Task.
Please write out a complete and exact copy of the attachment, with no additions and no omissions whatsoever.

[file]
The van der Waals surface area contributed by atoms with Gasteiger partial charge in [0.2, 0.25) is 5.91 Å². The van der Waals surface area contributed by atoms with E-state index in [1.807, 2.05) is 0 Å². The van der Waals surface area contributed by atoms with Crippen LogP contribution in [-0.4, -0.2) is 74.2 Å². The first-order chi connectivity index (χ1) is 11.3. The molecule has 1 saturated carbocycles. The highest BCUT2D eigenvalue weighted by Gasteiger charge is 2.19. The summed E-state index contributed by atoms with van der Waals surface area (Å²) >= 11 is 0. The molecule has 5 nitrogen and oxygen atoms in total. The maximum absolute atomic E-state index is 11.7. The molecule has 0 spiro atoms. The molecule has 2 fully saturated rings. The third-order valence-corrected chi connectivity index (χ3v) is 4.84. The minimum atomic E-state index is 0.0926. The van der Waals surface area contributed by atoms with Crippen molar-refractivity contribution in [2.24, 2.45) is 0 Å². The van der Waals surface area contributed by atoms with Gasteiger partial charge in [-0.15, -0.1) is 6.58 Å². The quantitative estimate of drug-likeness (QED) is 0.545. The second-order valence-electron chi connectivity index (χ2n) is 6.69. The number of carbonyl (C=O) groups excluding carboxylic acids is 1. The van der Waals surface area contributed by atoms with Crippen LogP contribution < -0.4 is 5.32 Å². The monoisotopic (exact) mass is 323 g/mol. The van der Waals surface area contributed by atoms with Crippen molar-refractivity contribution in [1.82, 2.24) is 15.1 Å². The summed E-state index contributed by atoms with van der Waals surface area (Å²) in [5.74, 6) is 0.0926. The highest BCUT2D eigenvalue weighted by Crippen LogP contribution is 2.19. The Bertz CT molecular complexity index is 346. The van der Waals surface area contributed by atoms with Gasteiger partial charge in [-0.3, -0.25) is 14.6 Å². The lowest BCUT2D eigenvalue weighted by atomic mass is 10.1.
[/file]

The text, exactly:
The van der Waals surface area contributed by atoms with Gasteiger partial charge in [0.2, 0.25) is 5.91 Å². The van der Waals surface area contributed by atoms with E-state index in [1.807, 2.05) is 0 Å². The van der Waals surface area contributed by atoms with Crippen LogP contribution in [-0.4, -0.2) is 74.2 Å². The first-order chi connectivity index (χ1) is 11.3. The molecule has 1 saturated carbocycles. The highest BCUT2D eigenvalue weighted by Gasteiger charge is 2.19. The summed E-state index contributed by atoms with van der Waals surface area (Å²) >= 11 is 0. The molecule has 5 nitrogen and oxygen atoms in total. The maximum absolute atomic E-state index is 11.7. The molecule has 0 spiro atoms. The molecule has 2 fully saturated rings. The third-order valence-corrected chi connectivity index (χ3v) is 4.84. The minimum atomic E-state index is 0.0926. The van der Waals surface area contributed by atoms with Crippen molar-refractivity contribution in [2.24, 2.45) is 0 Å². The van der Waals surface area contributed by atoms with Gasteiger partial charge in [-0.15, -0.1) is 6.58 Å². The quantitative estimate of drug-likeness (QED) is 0.545. The second-order valence-electron chi connectivity index (χ2n) is 6.69. The number of carbonyl (C=O) groups excluding carboxylic acids is 1. The van der Waals surface area contributed by atoms with Crippen LogP contribution < -0.4 is 5.32 Å². The monoisotopic (exact) mass is 323 g/mol. The van der Waals surface area contributed by atoms with Crippen molar-refractivity contribution in [1.82, 2.24) is 15.1 Å². The summed E-state index contributed by atoms with van der Waals surface area (Å²) in [5.74, 6) is 0.0926. The highest BCUT2D eigenvalue weighted by Crippen LogP contribution is 2.19. The Bertz CT molecular complexity index is 346. The van der Waals surface area contributed by atoms with Gasteiger partial charge in [-0.3, -0.25) is 14.6 Å². The lowest BCUT2D eigenvalue weighted by atomic mass is 10.1.